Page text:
I'm sitting at a bar in an airport, sipping champagne and basically being cool. People look at me like they know just how cool I am. I'm cool. You can consider yourself cool by association simply by reading this post. How do you know you've made it in HR? HR is, of course, the most [...]
I want to talk to you about changes to the way we think about change. I want to leave you unsure as to whether I believe what I’m saying – but sure that the questions are worth asking. I was asked to speak on how to change people and working in organisational development and, having [...]
Absolutely brilliant constructive and pragmatic thoughts on how to improve l+d. Direct, provoking and I love number 48. Bring autonomy to learning to increase chances of success and relevance
I was struck by a post on the always interesting TeachThought again yesterday. I’ve referenced their work before and the post didn’t just impact on me; Jane Hart also saw it and in the spirit of celebrating the positive, this post is my nod to what they’ve done..
The post lists 50 ‘crazy’ ideas to change education. Some easily transfer across to workplace L&D, some not so much.
What I’ve done is use them as the basis of a new list of 50 big ideas. Our task is to take those 50 ideas and explain how and why we can/have/should make it happen. Alternatively, why they shouldn’t.
So, the big 50…
- Make connectivity and sharing a catalyst for all learning.
- Stop claiming every person will be competent.
- Have people design their own quality criteria, and develop frameworks to help them understand how.
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This post is combined with Part 1 and Part 2 to complete, hopefully, the first revision of a speech for Worktech. In the previous sections we've covered Winnie the Pooh, existentialism, The Ikea Effect, Superman and Heraclitus. In this section we whizz through nudge theory, competing with China and the beermat test. ------- So we can't [...]
I’m getting into this reblogging thing. I’ll reblog posts when I wish I had written them. It seems a War is coming over the War for Talent. It involves human capital arguing with itself.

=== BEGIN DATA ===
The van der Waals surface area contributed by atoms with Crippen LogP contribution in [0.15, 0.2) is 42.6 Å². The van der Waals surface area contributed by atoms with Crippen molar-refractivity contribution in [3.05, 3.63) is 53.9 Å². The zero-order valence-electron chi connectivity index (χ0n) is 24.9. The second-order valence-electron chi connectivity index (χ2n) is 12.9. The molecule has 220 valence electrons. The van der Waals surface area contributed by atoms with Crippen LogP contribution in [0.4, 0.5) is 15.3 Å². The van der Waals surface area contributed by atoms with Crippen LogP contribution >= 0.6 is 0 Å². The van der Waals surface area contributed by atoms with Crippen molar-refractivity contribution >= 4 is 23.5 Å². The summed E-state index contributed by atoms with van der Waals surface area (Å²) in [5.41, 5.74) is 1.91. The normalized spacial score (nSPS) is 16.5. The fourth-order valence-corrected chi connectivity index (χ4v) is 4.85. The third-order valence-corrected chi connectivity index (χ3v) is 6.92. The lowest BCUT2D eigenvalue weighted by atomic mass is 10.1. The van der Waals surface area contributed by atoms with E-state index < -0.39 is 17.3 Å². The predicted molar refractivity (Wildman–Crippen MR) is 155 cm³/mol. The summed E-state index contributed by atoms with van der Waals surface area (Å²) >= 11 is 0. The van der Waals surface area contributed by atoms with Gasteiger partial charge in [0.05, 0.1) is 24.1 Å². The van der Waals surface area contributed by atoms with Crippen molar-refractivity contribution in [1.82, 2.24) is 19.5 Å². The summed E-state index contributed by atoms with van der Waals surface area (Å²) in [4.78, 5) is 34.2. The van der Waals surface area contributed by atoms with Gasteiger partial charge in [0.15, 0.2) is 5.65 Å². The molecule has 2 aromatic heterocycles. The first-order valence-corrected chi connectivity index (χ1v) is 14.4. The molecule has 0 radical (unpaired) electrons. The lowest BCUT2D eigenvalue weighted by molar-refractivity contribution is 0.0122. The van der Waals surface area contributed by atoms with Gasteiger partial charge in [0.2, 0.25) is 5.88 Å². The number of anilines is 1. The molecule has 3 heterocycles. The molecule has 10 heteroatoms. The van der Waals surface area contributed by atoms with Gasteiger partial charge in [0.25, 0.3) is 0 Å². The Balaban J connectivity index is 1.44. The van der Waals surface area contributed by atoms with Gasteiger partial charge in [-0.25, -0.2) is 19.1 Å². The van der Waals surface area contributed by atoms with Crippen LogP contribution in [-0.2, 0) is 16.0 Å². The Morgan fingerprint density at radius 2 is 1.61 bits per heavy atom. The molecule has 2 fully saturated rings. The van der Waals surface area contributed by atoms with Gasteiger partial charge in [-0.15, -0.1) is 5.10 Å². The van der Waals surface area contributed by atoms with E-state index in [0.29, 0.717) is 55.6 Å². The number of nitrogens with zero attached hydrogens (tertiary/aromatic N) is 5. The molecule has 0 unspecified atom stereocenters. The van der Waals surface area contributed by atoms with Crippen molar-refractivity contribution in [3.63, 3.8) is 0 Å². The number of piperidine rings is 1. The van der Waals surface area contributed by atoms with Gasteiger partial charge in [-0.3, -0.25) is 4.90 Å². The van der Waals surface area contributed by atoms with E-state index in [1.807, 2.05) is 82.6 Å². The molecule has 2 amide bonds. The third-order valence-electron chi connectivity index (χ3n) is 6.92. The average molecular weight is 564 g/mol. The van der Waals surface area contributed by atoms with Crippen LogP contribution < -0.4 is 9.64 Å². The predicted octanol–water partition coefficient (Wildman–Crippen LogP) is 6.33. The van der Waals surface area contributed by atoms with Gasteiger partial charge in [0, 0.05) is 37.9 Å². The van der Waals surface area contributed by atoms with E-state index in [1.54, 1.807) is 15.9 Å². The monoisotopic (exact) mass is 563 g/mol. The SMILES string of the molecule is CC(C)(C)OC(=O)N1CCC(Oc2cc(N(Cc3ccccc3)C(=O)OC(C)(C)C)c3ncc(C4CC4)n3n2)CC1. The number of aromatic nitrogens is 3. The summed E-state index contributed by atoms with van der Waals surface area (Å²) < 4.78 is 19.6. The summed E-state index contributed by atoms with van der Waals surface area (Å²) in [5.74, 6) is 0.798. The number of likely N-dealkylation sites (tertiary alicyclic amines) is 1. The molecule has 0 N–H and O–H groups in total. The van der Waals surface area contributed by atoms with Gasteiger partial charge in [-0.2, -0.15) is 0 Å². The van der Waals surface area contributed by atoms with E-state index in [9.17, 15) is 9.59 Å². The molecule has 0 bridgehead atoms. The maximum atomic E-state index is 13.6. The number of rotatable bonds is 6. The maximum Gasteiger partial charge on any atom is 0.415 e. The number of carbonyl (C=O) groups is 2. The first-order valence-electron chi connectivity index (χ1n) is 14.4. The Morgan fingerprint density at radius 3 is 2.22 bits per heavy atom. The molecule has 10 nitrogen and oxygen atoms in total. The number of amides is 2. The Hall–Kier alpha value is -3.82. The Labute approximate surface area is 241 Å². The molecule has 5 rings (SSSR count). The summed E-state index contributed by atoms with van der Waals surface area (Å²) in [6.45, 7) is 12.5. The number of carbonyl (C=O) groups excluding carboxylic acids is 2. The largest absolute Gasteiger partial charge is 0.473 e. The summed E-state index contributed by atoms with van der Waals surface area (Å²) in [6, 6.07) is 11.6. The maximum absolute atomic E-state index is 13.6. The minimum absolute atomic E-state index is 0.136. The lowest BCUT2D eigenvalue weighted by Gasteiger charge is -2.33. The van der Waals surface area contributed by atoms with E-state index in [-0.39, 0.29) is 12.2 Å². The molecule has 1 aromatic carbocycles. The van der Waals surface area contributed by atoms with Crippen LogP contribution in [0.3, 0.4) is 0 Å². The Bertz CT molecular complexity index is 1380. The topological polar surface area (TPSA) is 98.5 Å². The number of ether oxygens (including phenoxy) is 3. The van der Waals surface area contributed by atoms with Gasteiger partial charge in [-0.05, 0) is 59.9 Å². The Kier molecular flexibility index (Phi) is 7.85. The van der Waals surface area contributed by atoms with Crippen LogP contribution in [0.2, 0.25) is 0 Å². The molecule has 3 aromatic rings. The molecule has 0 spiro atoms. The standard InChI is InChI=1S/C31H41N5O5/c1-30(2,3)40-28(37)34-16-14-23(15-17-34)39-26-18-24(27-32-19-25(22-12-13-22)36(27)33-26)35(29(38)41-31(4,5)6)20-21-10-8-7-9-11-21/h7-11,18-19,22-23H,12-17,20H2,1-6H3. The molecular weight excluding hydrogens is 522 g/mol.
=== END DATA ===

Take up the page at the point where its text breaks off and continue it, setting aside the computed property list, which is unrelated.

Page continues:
“THE WAR FOR TALENT”, “HUMAN CAPITAL” – divisive and unhelpful phrases that undermine our efforts to advance the hopes and aspirations of people at work.
“How so?”, I hear you ask.
Well, there are times when I’m surprised more people don’t run from their places of work at the end of the day like Patrick McGoohan in The Prisoner screaming “I am not a number, I am a free man!”
People are messy, contrary, complicated, complex lifeforms. We’re not neatly labelled. We don’t want to be pigeon-holed or reduced to digits on some CFO’s spreadsheet. You want creativity and innovation? Well, don’t refer to us as assets or resources. We’re not “talent”.
So much of the language we use in business is dehumanising to the point where we can move those digits around on the spreadsheet without concerning ourselves with the lives they represent. Euan Semple got it bang on…
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War. What is it good for? Maybe just the one thing. Interesting angle from Alex Moyle.
Yesterday I read a really passionate blog from Barry Flack (@barryjflack http://wp.me/p1ExTE-8o ) titled “What Did You Do In The War (For Talent) Daddy.”
The essence of his blog was that the “war” essentially spawned “testosterone-fuelled talent strategies” which commoditised the individual desire over organisational want.
My feelings on reading the blog were mixed. There were some things that I agreed with, but at the core I disagreed that the “war” in itself was a bad thing.
Whilst the phraseology of ‘war’ may be wrong, the essence of what it meant was of value to businesses and the economy as a whole. The McKinsey’s took “talent” to the top table and this was key in businesses recognising its people were an asset to be valued and fought for. There are some who are trying to turn their back on the phraseology of “war for talent”, Paul Maxin’s article that…
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When people build on your thoughts with much better thoughts of their own...well that is the reason sharing make sense.
This is the continuation of this first post on change management and snake oil. There was a largely positive response to the first piece - with the exception of one commenter who said my negativity about HR nearly made them stop reading. I think that negativity is necessary to provide the provocation to the listener [...]
Loved this piece by @SimonHeath1. Brief and brilliant.
I choose a lazy person to do a hard job. Because a lazy person will find an easy way to do it.
Leadership is not about rank or privilege, but a responsibility towards people. It is an understandable desire of the newly minted manager to want to erect an edifice in his own image but we should resist the temptation to lean in with process and structure, throwing up roadblocks for our people to contend with. The first action of leadership should be to step back and observe. Secondly, to form authentic, non-obvious and revealing insights and to then form ideas from those insights. In doing so, we also need to recognise that one of the most significant barriers to the execution of ideas is ourselves and therefore remember to stay out of…
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